|Elmer, Wade - CT AG EXPRMNT STN, CT|
|Covert, Sarah - UNIV OF GA, ATHENS, GA|
Submitted to: Plant Disease
Publication Type: Peer Reviewed Journal
Publication Acceptance Date: April 5, 2007
Publication Date: September 1, 2007
Citation: Elmer, W.H., Covert, S.F., O Donnell, K. 2007. Investigation of an outbreak of Fusarium foot and fruit rot of pumpkins within the United States. Plant Disease. 92:1142-1146. Interpretive Summary: We investigated an outbreak of Fusarium foot and fruit rot of pumpkin that occurred during 2001-2003 in multiple states within the United States. Isolates collected from diseased fruit and nearby soil were assayed for pathogenicity on pumpkin seedlings and mature fruits. Results of the pathogenicity assay indicated that 82 isolates might be Fusarium solani f. sp. cucurbitae. To confirm this identification, phylogenetic analysis of a subset of these isolates indicated that 42 of the 53 isolates genotyped were the so-called race 1 of Fusarium solani f. sp. cucurbitae (Fsc-1), also known as mating population I of Nectria haematococca. A PCR assay for mating-type revealed that all of the Fsc-1 isolates belonged to just one of the two mating-types, suggesting that the pathogen may be strictly clonal or asexual in the affected fields. These findings provide convincing evidence that the Fusarium foot and fruit rot outbreaks were incited by Fsc-1. This research should help plant breeders develop cultivars of pumpkin with greater resistance to Fsc-1 and benefit plant pathologists by providing molecular tools for the early detection and identification of the pathogen.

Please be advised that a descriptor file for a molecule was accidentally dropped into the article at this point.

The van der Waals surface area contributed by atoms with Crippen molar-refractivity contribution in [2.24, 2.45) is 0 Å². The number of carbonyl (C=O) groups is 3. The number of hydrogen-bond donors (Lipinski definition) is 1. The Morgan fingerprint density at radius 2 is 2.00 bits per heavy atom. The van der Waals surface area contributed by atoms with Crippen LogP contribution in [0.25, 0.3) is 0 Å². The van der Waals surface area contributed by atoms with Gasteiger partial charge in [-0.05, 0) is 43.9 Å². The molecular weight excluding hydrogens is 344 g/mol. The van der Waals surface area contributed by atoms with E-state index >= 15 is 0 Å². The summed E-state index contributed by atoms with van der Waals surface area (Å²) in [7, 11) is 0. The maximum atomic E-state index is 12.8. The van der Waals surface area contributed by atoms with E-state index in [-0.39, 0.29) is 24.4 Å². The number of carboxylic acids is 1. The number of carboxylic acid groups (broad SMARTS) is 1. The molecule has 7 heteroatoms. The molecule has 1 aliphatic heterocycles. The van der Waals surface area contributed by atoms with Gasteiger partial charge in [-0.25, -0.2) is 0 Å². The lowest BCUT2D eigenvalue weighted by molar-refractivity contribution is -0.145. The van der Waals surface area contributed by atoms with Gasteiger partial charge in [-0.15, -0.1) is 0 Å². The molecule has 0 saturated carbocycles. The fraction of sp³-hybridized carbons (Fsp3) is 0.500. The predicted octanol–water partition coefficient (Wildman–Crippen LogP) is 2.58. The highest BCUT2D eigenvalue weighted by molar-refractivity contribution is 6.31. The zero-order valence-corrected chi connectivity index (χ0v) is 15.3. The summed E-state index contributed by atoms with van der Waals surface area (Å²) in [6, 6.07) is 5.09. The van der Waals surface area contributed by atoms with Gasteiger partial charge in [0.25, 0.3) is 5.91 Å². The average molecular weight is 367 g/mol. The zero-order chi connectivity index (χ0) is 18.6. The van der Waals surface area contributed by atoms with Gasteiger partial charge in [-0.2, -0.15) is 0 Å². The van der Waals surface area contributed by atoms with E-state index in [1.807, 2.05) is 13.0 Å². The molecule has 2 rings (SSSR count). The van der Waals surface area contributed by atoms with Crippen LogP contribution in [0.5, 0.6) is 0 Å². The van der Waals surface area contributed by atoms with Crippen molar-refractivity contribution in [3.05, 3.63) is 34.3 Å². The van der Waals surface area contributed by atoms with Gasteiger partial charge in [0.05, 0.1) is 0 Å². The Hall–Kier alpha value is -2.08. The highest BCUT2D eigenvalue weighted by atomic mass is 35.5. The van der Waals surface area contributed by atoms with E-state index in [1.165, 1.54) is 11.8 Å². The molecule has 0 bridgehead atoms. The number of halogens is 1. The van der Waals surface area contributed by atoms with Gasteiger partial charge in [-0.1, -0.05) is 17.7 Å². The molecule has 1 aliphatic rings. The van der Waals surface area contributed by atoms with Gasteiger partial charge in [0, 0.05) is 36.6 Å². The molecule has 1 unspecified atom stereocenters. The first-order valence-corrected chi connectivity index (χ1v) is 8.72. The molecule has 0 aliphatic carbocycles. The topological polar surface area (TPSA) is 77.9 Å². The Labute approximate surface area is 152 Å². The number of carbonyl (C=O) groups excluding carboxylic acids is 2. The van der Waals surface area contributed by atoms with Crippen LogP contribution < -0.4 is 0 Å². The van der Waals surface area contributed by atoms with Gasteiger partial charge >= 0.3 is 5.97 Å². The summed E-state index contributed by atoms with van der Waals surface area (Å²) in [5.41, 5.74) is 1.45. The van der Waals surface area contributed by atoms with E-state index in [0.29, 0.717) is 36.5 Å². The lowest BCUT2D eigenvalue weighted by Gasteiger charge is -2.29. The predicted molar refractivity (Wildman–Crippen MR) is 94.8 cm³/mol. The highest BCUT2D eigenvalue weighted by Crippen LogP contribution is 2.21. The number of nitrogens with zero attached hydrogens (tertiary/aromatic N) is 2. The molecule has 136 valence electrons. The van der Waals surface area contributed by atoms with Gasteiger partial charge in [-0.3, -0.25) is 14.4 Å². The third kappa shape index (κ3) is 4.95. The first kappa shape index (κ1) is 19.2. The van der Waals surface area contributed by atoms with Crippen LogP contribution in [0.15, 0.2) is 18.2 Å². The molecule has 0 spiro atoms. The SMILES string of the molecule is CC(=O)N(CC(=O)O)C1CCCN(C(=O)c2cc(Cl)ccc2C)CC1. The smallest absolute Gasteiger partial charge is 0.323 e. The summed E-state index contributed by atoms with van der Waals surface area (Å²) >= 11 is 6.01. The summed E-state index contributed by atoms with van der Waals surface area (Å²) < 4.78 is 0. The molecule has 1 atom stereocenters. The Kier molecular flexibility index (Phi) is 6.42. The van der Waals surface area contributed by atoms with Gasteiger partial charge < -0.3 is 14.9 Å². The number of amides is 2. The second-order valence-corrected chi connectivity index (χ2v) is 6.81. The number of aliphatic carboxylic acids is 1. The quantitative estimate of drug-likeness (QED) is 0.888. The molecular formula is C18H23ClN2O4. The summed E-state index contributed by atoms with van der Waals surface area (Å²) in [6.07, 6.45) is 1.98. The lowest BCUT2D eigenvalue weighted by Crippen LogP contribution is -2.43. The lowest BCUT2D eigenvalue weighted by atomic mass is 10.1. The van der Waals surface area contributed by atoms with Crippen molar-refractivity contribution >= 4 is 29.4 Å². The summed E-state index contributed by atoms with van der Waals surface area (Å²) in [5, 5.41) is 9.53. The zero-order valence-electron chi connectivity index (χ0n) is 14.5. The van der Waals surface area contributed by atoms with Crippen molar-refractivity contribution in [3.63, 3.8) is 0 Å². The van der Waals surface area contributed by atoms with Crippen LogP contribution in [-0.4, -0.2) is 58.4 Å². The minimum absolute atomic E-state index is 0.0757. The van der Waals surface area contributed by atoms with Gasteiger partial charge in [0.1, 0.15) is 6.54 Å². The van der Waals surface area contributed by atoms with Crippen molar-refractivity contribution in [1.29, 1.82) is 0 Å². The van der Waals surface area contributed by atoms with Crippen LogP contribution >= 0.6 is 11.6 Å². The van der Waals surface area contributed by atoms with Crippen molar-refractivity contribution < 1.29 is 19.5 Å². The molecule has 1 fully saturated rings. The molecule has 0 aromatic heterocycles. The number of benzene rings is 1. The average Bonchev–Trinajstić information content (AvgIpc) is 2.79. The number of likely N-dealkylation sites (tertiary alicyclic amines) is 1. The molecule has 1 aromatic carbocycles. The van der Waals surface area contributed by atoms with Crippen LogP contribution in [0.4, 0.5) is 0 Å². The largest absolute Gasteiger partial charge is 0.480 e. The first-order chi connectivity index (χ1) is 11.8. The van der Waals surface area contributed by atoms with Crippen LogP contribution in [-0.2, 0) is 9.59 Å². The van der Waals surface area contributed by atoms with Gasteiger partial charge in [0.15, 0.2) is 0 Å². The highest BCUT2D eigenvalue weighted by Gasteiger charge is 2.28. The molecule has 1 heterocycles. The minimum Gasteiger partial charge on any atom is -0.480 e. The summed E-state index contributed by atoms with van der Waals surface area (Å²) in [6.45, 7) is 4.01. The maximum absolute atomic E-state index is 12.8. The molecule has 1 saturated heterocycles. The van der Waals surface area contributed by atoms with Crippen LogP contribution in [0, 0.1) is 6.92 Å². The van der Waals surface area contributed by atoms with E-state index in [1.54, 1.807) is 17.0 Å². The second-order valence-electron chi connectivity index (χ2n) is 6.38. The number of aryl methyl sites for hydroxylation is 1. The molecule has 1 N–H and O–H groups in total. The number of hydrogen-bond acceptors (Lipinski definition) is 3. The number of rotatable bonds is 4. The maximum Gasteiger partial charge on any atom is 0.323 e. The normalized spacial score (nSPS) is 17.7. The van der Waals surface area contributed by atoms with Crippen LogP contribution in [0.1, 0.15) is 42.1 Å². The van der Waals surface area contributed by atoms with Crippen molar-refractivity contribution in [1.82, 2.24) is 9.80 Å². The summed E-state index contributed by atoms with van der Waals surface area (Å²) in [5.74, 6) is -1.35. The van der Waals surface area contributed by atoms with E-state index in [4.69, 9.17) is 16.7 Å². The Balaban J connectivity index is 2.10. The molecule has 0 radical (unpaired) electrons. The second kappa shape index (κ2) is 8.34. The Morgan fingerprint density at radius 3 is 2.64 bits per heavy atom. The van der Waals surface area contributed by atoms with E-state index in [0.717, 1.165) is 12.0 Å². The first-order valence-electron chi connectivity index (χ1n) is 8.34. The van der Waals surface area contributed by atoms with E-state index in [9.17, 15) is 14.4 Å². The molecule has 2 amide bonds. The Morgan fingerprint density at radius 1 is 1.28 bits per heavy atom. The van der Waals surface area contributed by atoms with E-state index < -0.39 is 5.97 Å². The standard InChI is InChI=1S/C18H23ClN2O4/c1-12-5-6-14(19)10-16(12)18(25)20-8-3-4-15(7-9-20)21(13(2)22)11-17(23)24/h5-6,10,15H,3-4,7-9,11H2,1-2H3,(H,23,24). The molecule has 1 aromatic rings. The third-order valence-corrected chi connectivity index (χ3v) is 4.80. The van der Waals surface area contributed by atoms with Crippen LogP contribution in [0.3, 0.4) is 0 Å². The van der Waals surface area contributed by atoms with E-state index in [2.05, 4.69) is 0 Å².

Technical Abstract: Isolates of two biologically and phylogenetically distinct species, referred to as Fusarium solani f. sp. cucurbitae race 1 (Fsc-1 = Nectria haematococca mating population I [MPI]) and F. solani f. sp. cucurbitae race 2 (Fsc-2 = N. haematococca mating population V [MPV]), were suspected of causing an outbreak of Fusarium foot and fruit rot of pumpkin during 2001-2003 in Connecticut, New York, Ohio, and Missouri. Both species affect the fruit, but Fsc-1 also affects the crown and causes a stem rot. In this study, 156 isolates from affected plants and from soil under diseased fruits that were tentatively identified morphologically as members of the F. solani species complex (FSSC) were assayed for pathogenicity on pumpkin seedlings and mature fruits. Results of the pathogenicity assay indicated that 82 of the isolates were Fsc-1. The remaining 74 isolates were either nonpathogenic or only weakly pathogenic on the fruit. A subset of 53 test isolates from soil and plants, plus reference isolates of Fsc-1 and Fsc-2, and an isolate from wheat reported to cause a seedling rot on cucurbits, were characterized phylogenetically by sequencing a portion of the translation elongation factor 1-' gene. A BLAST query of the FUSARIUM-ID database at Pennsylvania State University indicated that 42 of the 53 test isolates were Fsc-1, whereas none were typed as Fsc-2. A PCR assay for mating-type (MAT) idiomorph revealed that all of the Fsc-1 isolates were MAT-1-2, suggesting that the pathogen may be strictly clonal in the affected fields. These findings provide convincing evidence that the Fusarium foot and fruit rot outbreaks were incited by Fsc-1.